What Is Astigmatism?
Two parts of the eye, the cornea and the crystalline lens, are responsible for focusing light onto the retina at the back of the eye so that we may see images clearly. The normal cornea is round like a basketball. A cornea with astigmatism is shaped more like a football. Because of this irregularity in shape, light will not focus perfectly on the retina, and the result is blurred vision. (The crystalline lens may also be responsible for astigmatism, but in most instances corneal astigmatism is responsible.) One way to correct astigmatism is to wear soft toric contact lenses.
What Is a Soft Toric Contact Lens?
Eyes with astigmatism may need a special contact lens that can compensate for the slightly irregular shape of the cornea or the crystalline lens. This special contact lens is called a toric lens. A soft toric contact lens is simply a toric contact lens that is made from a water-based gel material that provides great comfort and good vision when placed on the eye.
Are Soft Toric Contact Lenses as Comfortable as Regular Soft Contact Lenses?
Yes. Soft toric lenses are made of exactly the same comfort-producing gel materials as regular soft contact lenses. As with regular soft lenses, oxygen can pass through toric soft lenses, allowing the surface of the eye to "breathe." Because they are made of the same materials, you care for your toric soft lenses just as you would for regular soft contact lenses.
Can Someone Who Has Astigmatism and Is Nearsighted (or Farsighted) Wear a Toric Lens?
Yes. A toric contact lens can correct either nearsightedness or farsightedness at the same time it corrects astigmatism.
How Do Soft Toric Lenses Differ from Regular Soft Contact Lenses?
Regular soft contact lenses have only one curvature for correcting vision. Toric lenses have two correcting curvatures. Regular soft contact lenses freely rotate while being worn. Soft toric lenses are designed to fit on the eye like a hand-in-glove and therefore should not rotate.
How Well Will I See with Soft Toric Contact Lenses?
Quite well indeed. Studies have found that vision with toric soft contact lenses is comparable to vision with eyeglasses. There are some cases in which vision with toric soft lenses is not quite as good as vision with glasses, but it is still better than vision with non-toric soft lenses.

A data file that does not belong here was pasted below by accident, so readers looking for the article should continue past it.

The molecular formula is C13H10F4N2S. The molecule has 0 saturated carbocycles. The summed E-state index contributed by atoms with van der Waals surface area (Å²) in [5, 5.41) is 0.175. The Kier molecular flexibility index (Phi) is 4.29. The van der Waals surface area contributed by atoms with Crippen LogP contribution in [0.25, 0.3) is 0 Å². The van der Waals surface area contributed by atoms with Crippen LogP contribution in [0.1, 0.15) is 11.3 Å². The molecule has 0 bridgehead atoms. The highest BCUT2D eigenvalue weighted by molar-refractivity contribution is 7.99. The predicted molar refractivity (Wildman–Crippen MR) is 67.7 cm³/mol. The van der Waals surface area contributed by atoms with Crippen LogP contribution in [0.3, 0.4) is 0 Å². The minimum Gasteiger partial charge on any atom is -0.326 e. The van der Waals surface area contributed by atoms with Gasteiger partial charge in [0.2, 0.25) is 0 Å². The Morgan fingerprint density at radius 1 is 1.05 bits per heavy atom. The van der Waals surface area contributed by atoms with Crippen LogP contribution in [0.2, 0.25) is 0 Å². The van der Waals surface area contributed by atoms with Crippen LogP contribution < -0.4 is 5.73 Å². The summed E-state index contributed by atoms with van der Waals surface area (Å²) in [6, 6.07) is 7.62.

Can I Go Home with My New Toric Lenses Today?
Possibly, but maybe not. Because they are more complex than regular lenses and are available in so many different power combinations, toric lenses have to be custom fit to your eyes. First, the right fit has to be found. In many cases, new lenses must be ordered to your precise specifications. When the lenses arrive, the fit and quality of vision will be checked on your eyes before the lenses are dispensed to you. The process can usually be completed in a few days. What about Cost?
Because toric soft contact lenses are more difficult to make and take more time to fit, contact lens fitting fees tend to be higher than for single vision contact lenses. The lenses themselves also tend to cost more than single vision lenses. So, toric lenses tend to cost a bit more than regular soft lenses (lenses for nearsightedness alone).
Are there Alternatives to Soft Toric Lenses?
Yes. Sometimes, when the amount of astigmatism is small, a regular soft contact lens will "mask" the astigmatism, and a toric lens won't be needed. Greater amounts of astigmatism can be corrected by toric soft contact lenses, eyeglasses, or rigid contact lenses. The great advantage of toric soft lenses over rigid contact lenses is comfort. First-time wearers get used to toric soft lenses very quickly, whereas several weeks may be required to get used to rigid contact lenses. But rigid contact lenses have advantages, too: they are a bit easier to care for than soft lenses; they last longer; and many people find they provide crisper vision.
Can I Get an Extended Wear Soft Toric Lens?
Yes. Extended wear soft toric lenses are available. You can even get disposable extended wear soft toric lenses and planned replacement daily wear soft toric lenses.
What About Different Colors?
Toric lenses come in a variety of colors. However, the choice of colors may be more limited than with regular lenses.
The above information is taken, with some revision, from the CLAO Patient Information Pamphlet titled SOFT TORIC CONTACT LENSES FOR ASTIGMATISM. Pamphlet Advisor was Barry A. Maltzman, MD. Copyright 1994-2004 Contact Lens Association of Ophthalmologists, Inc. The above information was produced for Contact Lens Docs.Com. Advisors were William H. Ehlers, MD, Srilata Naidu , MD and Thomas L. Steinemann, MD Copyright 2006, 2009 Contact Lens Association of Ophthalmologists, Inc Thanks to Contact Lens Docs for content used in the creation of this website. All rights reserved. Reproduction other than for one-time personal use is strictly prohibited.